September 9th, 2021

Today, Dr. Kathryn Rudy speaks with host Sandra Hindman on a fascinating range of topics related to “touching” the book as well as the innovative techniques she has developed in her forensic approach to the study of manuscripts. Kathryn Rudy pioneered the use of the densitometer to measure the grime that original readers deposited in their books, but today she delves even further into her creative application of additional techniques such as RAK (Raking light) technologies to solve problems posed by “big dirty books” and the grubby face stains in books of hours. From her childhood discovery of inadvertent marks to tracing pollen dust, join Sandra Hindman and discover the most cutting edge technology in manuscript analysis.

Kathryn Rudy is a manuscript historian at the University of St Andrews, Scotland. She earned her Ph.D. from Columbia University in Art History, and a Licentiate in Mediaeval Studies from the University of Toronto. She has held research, teaching, and curatorial positions in the US, the UK, Canada, The Netherlands, and Belgium. Her research concentrates on the reception and original function of manuscripts, especially those manufactured in the Low Countries. She is currently developing new ways to track and measure user response of late medieval manuscripts. Dr. Rudy is the author of six books, including Image, Knife, and Gluepot: Early Assemblage in Manuscript and Print (Open Book Publishers, 2019); Rubrics, Images and Indulgences in Late Medieval Netherlandish Manuscripts (Leiden: Brill, 2017); Piety in Pieces: How medieval readers customized their manuscripts (Open Book Publishers, 2016); and Postcards on Parchment: The Social Lives of Medieval Books(Yale University Press, 2015).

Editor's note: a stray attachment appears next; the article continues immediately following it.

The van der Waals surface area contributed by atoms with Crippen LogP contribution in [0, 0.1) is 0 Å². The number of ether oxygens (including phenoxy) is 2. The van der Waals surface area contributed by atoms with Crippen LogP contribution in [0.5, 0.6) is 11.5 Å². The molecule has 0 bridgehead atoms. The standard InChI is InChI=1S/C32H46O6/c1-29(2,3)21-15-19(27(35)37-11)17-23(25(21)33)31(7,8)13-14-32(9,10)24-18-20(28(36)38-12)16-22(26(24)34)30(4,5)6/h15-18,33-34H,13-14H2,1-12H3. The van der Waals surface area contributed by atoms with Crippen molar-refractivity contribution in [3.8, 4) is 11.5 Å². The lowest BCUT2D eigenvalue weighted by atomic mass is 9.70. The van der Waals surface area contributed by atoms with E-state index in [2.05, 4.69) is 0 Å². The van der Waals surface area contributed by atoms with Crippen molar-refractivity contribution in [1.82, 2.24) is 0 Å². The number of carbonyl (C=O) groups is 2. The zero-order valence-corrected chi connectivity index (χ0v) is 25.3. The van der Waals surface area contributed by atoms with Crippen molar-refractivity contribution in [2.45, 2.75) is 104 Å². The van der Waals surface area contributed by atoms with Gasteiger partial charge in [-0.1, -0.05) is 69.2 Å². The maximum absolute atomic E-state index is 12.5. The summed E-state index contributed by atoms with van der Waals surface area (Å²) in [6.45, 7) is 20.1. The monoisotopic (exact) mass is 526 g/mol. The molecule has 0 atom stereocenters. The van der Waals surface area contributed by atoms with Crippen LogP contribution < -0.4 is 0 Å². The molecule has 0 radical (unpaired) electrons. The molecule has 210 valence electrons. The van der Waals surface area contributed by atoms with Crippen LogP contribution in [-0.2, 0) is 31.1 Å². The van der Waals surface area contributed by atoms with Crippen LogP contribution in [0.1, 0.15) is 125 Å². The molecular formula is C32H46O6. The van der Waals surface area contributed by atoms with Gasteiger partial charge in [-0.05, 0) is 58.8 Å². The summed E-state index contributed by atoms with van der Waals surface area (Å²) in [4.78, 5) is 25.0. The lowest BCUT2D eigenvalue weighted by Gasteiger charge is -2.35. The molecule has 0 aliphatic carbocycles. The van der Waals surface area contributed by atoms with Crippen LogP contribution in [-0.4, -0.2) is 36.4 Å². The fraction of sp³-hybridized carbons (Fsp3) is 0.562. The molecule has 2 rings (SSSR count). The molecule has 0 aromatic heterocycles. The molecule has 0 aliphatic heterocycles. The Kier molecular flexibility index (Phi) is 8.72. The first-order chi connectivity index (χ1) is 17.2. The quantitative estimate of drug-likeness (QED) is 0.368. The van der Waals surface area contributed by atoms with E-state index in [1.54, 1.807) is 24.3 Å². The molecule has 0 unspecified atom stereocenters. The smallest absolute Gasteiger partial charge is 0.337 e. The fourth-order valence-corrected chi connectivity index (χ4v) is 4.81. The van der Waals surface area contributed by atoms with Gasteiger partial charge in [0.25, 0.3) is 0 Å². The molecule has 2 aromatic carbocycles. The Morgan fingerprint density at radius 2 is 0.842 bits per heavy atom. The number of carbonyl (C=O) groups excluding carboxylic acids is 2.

Kathryn M. Rudy, "Dirty Books: Quantifying Patterns of Use in Medieval Manuscripts Using a Densitometer," Journal of Historians of Netherlandish Art 2:1-2 (Summer 2010) https://jhna.org/articles/dirty-books-quantifying-patterns-of-use-medieval-manuscripts-using-a-densitometer/ 

“How the Grand Obituary of Notre-Dame (Paris, BnF, Ms. lat. 5185 CC) was Touched, Kissed, and Handled” Kathryn Rudy https://www.youtube.com/watch?v=Ixugb35bfcA 

“How medieval users handled their manuscripts” Professor Kathryn Rudy, Inaugural Lecture https://www.youtube.com/watch?v=l3FYjWov0gM